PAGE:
Tips for freeing a stuck church
May 3 2002 by Steve DeVane , BR Managing Editor

Tips for freeing a stuck church | Friday, May 3, 2002

Friday, May 3, 2002

Tips for freeing a stuck church

By Steve DeVane BR Managing Editor

"Stuck" churches often start at the wrong place while trying to become unstuck, a Christian futurist said.

Bill Easum spoke about "nine unfreezing moves" to help stuck churches at a seminar in Raleigh on April 25. Easum and Tom Bandy, his partner in the church consulting firm of Easum, Bandy and Associates, led a similar event in Charlotte a day earlier.

About 125 attended the Raleigh meeting while about 85 attended in Charlotte.

Several dozen N.C. Baptists attended each event, called "Where is Jesus Going? Way, Way Beyond Emmaus."

Easum, whose latest book is entitled UnFreezing Moves: Following Jesus Into the Mission Field, said stuck churches must first have a "solid community of faith" before moving forward. This involves growing spiritual leaders, he said.

"Sooner or later, everything depends on this," he said.

Easum said the community of faith functions around trust. Churches with major, on-going conflict can't move forward. This doesn't mean the church will not have angst or confusion.

Spiritual development is not a program, Easum said.

"Some of you will say, 'What program do I need to buy?'" he said. "You've got it. It's called the Bible."

Easum said people who aren't serving shouldn't be entitled to make decisions. He suggested four criteria for leaders - tithing, involvement in a small group or Sunday School, attendance at worship and involvement in a monthly mission.

"The only reason controllers control is you don't have spiritual leaders who will hold them accountable," he said.

Behavior is more important than education, Easum said.

"There's a lot of people who know the Bible, but they don't do squat about it," he said.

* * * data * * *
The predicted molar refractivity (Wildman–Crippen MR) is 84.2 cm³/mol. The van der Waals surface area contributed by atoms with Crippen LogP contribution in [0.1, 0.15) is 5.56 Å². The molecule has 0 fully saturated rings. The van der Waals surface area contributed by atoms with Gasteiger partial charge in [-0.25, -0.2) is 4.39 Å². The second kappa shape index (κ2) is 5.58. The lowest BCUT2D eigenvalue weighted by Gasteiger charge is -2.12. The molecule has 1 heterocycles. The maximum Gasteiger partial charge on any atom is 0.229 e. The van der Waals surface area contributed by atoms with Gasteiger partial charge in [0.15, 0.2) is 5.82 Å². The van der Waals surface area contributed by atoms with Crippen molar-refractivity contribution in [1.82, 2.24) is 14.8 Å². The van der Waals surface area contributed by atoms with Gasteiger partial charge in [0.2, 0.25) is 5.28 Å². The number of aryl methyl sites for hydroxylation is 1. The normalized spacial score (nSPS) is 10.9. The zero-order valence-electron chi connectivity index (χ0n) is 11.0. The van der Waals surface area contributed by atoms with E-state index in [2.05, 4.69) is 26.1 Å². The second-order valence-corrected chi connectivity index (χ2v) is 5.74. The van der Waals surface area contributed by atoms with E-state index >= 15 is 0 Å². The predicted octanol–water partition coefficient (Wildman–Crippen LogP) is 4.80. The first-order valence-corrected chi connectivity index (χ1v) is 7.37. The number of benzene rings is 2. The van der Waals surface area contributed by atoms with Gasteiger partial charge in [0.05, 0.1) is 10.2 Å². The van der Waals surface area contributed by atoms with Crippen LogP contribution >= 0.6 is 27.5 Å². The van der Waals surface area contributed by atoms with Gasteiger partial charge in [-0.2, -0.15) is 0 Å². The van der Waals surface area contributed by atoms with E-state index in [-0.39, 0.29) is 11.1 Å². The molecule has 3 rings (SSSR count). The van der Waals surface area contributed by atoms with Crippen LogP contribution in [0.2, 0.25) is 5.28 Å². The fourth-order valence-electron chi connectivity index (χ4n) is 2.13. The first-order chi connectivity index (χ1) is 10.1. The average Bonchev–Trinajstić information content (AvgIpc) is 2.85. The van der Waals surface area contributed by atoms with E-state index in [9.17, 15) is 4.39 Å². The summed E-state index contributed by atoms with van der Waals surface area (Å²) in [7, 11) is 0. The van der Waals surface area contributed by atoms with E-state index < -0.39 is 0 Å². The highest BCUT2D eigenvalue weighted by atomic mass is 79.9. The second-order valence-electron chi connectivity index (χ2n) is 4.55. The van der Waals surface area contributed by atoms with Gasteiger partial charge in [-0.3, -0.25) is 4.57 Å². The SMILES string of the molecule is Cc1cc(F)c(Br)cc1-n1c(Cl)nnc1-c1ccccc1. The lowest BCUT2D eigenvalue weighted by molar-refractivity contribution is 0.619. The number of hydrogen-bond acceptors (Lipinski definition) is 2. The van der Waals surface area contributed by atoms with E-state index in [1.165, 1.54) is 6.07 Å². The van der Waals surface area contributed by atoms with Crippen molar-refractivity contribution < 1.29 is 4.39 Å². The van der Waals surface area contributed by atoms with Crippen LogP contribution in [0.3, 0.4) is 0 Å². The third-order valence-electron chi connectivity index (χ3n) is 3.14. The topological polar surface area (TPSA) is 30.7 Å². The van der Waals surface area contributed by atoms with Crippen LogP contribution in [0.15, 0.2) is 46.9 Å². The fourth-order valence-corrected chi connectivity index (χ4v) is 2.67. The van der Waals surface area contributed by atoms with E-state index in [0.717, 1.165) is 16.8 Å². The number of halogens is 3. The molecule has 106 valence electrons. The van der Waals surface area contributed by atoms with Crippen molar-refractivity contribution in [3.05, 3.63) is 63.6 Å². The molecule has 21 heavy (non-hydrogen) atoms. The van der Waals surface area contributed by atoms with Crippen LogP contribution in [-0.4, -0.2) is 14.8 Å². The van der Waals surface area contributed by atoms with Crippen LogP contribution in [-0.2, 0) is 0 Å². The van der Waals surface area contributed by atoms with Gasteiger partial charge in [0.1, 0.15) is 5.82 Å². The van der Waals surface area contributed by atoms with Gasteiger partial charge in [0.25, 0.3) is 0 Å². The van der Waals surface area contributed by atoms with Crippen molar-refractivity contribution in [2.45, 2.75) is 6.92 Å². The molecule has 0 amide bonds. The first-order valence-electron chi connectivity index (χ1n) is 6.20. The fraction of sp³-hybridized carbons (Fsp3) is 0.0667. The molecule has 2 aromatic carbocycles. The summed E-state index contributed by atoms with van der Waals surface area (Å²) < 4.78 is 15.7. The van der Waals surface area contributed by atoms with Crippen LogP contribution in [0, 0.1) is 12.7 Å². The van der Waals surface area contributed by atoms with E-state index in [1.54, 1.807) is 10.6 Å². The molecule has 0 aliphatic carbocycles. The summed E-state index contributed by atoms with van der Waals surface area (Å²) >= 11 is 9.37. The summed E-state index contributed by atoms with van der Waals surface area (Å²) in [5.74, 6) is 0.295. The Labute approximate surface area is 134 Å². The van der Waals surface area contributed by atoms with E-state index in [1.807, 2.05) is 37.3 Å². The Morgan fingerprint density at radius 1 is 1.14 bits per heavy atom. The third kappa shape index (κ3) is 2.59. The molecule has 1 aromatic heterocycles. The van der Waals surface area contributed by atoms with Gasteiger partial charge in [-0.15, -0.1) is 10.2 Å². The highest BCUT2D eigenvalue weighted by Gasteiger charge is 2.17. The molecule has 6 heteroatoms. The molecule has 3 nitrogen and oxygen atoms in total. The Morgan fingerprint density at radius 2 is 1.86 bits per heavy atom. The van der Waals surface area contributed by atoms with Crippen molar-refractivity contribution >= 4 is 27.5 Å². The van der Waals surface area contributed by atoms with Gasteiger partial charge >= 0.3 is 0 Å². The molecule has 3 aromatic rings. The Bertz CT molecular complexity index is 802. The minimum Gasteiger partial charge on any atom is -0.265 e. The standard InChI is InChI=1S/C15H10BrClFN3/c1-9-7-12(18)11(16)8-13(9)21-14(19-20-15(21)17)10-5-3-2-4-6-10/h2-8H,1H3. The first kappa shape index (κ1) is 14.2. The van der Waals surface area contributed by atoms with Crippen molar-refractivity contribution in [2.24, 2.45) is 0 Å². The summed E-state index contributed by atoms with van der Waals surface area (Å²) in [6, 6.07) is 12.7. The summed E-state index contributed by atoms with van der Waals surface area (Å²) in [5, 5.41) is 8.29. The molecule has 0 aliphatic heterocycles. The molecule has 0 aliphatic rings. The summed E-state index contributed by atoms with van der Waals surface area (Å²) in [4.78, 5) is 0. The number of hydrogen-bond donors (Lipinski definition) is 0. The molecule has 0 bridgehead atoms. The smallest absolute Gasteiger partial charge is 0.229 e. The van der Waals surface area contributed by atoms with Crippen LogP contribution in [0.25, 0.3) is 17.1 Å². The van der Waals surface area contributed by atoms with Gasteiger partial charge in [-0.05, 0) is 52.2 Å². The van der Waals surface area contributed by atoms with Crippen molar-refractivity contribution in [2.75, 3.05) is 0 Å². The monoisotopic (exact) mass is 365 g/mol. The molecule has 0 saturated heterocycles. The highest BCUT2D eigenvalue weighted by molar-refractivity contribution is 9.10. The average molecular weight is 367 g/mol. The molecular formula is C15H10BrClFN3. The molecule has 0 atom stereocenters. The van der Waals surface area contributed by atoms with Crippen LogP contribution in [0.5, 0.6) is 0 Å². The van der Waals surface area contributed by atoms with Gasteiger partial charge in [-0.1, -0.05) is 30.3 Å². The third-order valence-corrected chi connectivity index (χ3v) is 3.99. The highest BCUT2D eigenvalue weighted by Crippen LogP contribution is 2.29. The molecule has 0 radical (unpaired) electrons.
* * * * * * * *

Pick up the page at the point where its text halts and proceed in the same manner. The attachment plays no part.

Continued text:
The second "unfreezing move" is finding the "biblically sound and culturally relevant DNA" of the church, Easum said.

A church's "DNA" is its "clear mission, vision and values." This might also be called its purpose or core values, he said.

"Don't start here," Easum said. "You have to have spiritual leaders first."

Easum said DNA determined by a church committee during a weekend retreat is seldom helpful.

Once the solid community of faith and DNA are established, the church can think about the next three unfreezing moves - indigenous worship, mobilizing the congregation and redemptive mission opportunities. Easum called these the "engines of an innovative congregation."

Indigenous worship is worship that is intended to reach people outside the church. Such worship is built around experience, Easum said.

He used the example of a church that holds a worship service featuring rhythmic sounds and no spoken words.

"All you hear is noise unless you're there to worship," he said. "It's an experience."

The opposite of experience is boredom, Easum said.

He described indigenous worship as "a safe, relevant place to have an authentic experience with God."

"The key to indigenous worship is, 'Does it provide an experience that is authentic that leads to God?'" he said. "If it doesn't start with experience, it can't lead to God."

Easum said he's never seen a church move toward innovation with one worship service unless it radically changed the existing worship service.

"If you're using hymnals, it's not indigenous worship to pagans," he said.

Starting a new worship service is the easiest way to grow a church and the easiest way to get in trouble, he said.

"If you've got major conflict or major controllers, deal with that first," Easum said.

Church leaders can begin mobilizing the congregation only if the church is free from major conflict and has indigenous worship, Easum said.

Large churches need to identify those who are ready for change, recruit those who are willing and discern those who are open to coaching, he said.